But funny is all it is. The only point of his jokes was to make people laugh. There was no malice in the man. There was in Evelyn Waugh, but Waugh not only defended Wodehouse, he worshipped him, deferred to him. He was so extravagant in his praise that you sometimes wonder whether he was making a cruel joke against Wodehouse. But no, he meant it when he declared, “One has to regard a man as a Master who can produce on average three uniquely brilliant and entirely original similes to every page.” It seems to have bewildered Plum, and it certainly bewilders me. Waugh is the master, the genius. Wodehouse was undoubtedly a fine craftsman, but he was too busy writing books—96 in all—to be a genius.Some of Reid's inability to appreciate Wodehouse is, of course, a matter of preference. De gustabus non disputandum est and all that. There are plenty of fine and cultured people who can't stand Shakespeare, for example, or Hawthorne. Personally, I like Wodehouse and I appreciate this use of language for what it is: a vehicle for wittily telling a story, painting a picture of a time long ago in a place far away. Wodehouse is to be enjoyed because his writing is enjoyable, playful and a pleasure to read. Again, this is purely personal preference here, but it is a preference widely shared and therefore, I would say, not unfounded or irrational.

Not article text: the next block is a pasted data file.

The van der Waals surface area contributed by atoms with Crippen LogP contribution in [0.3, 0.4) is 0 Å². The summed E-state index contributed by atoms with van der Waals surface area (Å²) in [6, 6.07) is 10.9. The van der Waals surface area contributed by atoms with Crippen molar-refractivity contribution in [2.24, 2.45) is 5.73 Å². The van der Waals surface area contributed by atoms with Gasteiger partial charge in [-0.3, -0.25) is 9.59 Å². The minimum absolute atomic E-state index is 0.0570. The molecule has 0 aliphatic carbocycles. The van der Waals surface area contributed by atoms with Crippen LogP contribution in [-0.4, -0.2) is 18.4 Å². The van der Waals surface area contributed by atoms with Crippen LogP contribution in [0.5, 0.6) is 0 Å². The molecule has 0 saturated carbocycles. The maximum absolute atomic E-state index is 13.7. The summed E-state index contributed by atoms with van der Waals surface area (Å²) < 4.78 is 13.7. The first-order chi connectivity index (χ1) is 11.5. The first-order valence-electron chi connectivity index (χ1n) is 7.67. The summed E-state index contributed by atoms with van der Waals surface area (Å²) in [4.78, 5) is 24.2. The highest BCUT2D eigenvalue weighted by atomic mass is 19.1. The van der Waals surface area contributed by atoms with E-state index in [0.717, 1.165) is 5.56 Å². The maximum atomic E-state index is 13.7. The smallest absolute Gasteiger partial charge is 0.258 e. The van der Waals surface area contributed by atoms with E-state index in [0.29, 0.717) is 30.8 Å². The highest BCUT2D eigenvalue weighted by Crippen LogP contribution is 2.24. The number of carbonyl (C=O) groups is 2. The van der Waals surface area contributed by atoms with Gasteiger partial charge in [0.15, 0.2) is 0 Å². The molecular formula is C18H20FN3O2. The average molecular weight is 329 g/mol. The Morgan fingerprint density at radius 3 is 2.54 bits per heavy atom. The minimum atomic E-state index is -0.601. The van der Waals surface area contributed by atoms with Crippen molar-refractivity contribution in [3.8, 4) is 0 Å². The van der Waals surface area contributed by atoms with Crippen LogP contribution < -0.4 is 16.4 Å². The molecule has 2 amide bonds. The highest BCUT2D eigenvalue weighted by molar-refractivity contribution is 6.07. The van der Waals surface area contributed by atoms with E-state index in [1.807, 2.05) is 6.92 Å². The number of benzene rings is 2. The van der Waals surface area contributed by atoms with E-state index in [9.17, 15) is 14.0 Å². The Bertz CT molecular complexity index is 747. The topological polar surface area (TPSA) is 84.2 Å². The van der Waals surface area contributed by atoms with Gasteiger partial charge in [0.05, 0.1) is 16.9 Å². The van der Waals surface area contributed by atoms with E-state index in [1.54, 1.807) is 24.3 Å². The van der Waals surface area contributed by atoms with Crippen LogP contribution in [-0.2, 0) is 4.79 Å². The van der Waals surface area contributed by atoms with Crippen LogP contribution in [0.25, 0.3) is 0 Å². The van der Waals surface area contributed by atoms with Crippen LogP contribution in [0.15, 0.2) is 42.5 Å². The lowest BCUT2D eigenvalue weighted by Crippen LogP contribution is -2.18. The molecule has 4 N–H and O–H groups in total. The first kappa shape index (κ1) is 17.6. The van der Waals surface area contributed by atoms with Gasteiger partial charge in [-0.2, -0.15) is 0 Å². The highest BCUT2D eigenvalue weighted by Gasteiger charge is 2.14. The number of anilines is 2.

And don't forget, Wodehouse's Jeeves and Wooster stories were made into a delightful t.v. series back in the early 90's, starring Stephen Fry and Hugh Laurie. Those shows are definitely worth watching!